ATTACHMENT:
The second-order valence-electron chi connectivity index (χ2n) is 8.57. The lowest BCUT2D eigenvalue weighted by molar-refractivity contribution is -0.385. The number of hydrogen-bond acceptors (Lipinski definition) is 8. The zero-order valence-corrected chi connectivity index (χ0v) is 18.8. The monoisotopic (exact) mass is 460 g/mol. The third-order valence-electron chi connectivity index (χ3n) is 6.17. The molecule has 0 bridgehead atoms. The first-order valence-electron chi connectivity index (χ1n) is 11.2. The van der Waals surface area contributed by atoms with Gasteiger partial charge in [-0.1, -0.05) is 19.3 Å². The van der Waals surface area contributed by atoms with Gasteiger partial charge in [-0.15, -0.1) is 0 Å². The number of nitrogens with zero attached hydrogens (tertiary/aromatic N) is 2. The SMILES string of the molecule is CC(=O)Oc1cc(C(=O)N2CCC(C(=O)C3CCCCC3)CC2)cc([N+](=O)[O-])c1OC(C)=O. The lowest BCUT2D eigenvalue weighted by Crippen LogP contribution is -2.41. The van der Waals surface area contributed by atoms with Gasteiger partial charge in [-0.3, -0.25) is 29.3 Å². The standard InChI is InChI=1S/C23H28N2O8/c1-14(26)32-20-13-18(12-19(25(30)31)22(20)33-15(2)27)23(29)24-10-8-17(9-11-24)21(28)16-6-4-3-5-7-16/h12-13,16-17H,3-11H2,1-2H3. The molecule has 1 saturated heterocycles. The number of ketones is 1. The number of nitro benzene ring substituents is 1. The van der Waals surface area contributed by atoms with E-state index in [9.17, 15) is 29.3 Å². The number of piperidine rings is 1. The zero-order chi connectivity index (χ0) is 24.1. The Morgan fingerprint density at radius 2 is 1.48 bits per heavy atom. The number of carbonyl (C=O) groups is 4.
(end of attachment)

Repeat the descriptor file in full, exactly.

The second-order valence-electron chi connectivity index (χ2n) is 8.57. The lowest BCUT2D eigenvalue weighted by molar-refractivity contribution is -0.385. The number of hydrogen-bond acceptors (Lipinski definition) is 8. The zero-order valence-corrected chi connectivity index (χ0v) is 18.8. The monoisotopic (exact) mass is 460 g/mol. The third-order valence-electron chi connectivity index (χ3n) is 6.17. The molecule has 0 bridgehead atoms. The first-order valence-electron chi connectivity index (χ1n) is 11.2. The van der Waals surface area contributed by atoms with Gasteiger partial charge in [-0.1, -0.05) is 19.3 Å². The van der Waals surface area contributed by atoms with Gasteiger partial charge in [-0.15, -0.1) is 0 Å². The number of nitrogens with zero attached hydrogens (tertiary/aromatic N) is 2. The SMILES string of the molecule is CC(=O)Oc1cc(C(=O)N2CCC(C(=O)C3CCCCC3)CC2)cc([N+](=O)[O-])c1OC(C)=O. The lowest BCUT2D eigenvalue weighted by Crippen LogP contribution is -2.41. The van der Waals surface area contributed by atoms with Gasteiger partial charge in [-0.3, -0.25) is 29.3 Å². The standard InChI is InChI=1S/C23H28N2O8/c1-14(26)32-20-13-18(12-19(25(30)31)22(20)33-15(2)27)23(29)24-10-8-17(9-11-24)21(28)16-6-4-3-5-7-16/h12-13,16-17H,3-11H2,1-2H3. The molecule has 1 saturated heterocycles. The number of ketones is 1. The number of nitro benzene ring substituents is 1. The van der Waals surface area contributed by atoms with E-state index in [9.17, 15) is 29.3 Å². The number of piperidine rings is 1. The zero-order chi connectivity index (χ0) is 24.1. The Morgan fingerprint density at radius 2 is 1.48 bits per heavy atom. The number of carbonyl (C=O) groups is 4.